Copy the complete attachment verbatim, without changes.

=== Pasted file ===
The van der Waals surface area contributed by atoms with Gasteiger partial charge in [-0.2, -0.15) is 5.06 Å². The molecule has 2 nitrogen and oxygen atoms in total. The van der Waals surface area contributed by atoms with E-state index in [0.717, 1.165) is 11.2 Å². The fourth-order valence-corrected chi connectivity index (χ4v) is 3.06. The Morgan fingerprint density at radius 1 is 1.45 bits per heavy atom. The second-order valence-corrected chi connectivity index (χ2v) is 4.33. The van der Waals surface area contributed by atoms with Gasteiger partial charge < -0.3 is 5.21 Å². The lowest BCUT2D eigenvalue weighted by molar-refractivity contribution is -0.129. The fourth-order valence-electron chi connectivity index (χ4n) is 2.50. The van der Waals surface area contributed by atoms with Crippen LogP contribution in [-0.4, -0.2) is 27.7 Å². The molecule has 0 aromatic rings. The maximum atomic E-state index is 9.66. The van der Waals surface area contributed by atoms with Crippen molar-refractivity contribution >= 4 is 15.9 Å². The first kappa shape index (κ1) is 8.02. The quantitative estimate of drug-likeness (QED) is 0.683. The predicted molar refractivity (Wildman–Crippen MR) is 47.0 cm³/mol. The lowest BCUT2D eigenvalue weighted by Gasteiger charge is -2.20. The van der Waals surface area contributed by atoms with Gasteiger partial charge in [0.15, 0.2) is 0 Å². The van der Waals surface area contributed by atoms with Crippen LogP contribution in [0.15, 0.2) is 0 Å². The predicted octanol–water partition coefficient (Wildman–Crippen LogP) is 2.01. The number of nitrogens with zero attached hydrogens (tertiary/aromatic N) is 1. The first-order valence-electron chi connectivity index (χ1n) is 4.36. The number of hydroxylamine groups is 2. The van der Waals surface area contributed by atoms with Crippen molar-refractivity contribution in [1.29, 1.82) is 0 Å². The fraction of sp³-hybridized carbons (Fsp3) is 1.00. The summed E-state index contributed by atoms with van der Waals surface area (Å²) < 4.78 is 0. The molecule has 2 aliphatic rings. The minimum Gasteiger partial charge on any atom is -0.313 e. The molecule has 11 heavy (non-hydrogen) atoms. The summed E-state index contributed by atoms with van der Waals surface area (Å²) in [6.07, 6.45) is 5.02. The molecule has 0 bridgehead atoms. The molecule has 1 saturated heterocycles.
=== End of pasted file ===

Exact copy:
The van der Waals surface area contributed by atoms with Gasteiger partial charge in [-0.2, -0.15) is 5.06 Å². The molecule has 2 nitrogen and oxygen atoms in total. The van der Waals surface area contributed by atoms with E-state index in [0.717, 1.165) is 11.2 Å². The fourth-order valence-corrected chi connectivity index (χ4v) is 3.06. The Morgan fingerprint density at radius 1 is 1.45 bits per heavy atom. The second-order valence-corrected chi connectivity index (χ2v) is 4.33. The van der Waals surface area contributed by atoms with Gasteiger partial charge < -0.3 is 5.21 Å². The lowest BCUT2D eigenvalue weighted by molar-refractivity contribution is -0.129. The fourth-order valence-electron chi connectivity index (χ4n) is 2.50. The van der Waals surface area contributed by atoms with Crippen LogP contribution in [-0.4, -0.2) is 27.7 Å². The molecule has 0 aromatic rings. The maximum atomic E-state index is 9.66. The van der Waals surface area contributed by atoms with Crippen molar-refractivity contribution >= 4 is 15.9 Å². The first kappa shape index (κ1) is 8.02. The quantitative estimate of drug-likeness (QED) is 0.683. The predicted molar refractivity (Wildman–Crippen MR) is 47.0 cm³/mol. The lowest BCUT2D eigenvalue weighted by Gasteiger charge is -2.20. The van der Waals surface area contributed by atoms with Gasteiger partial charge in [0.15, 0.2) is 0 Å². The van der Waals surface area contributed by atoms with Crippen LogP contribution in [0.15, 0.2) is 0 Å². The predicted octanol–water partition coefficient (Wildman–Crippen LogP) is 2.01. The number of nitrogens with zero attached hydrogens (tertiary/aromatic N) is 1. The first-order valence-electron chi connectivity index (χ1n) is 4.36. The number of hydroxylamine groups is 2. The van der Waals surface area contributed by atoms with Crippen molar-refractivity contribution in [1.29, 1.82) is 0 Å². The fraction of sp³-hybridized carbons (Fsp3) is 1.00. The summed E-state index contributed by atoms with van der Waals surface area (Å²) < 4.78 is 0. The molecule has 2 aliphatic rings. The minimum Gasteiger partial charge on any atom is -0.313 e. The molecule has 11 heavy (non-hydrogen) atoms. The summed E-state index contributed by atoms with van der Waals surface area (Å²) in [6.07, 6.45) is 5.02. The molecule has 0 bridgehead atoms. The molecule has 1 saturated heterocycles.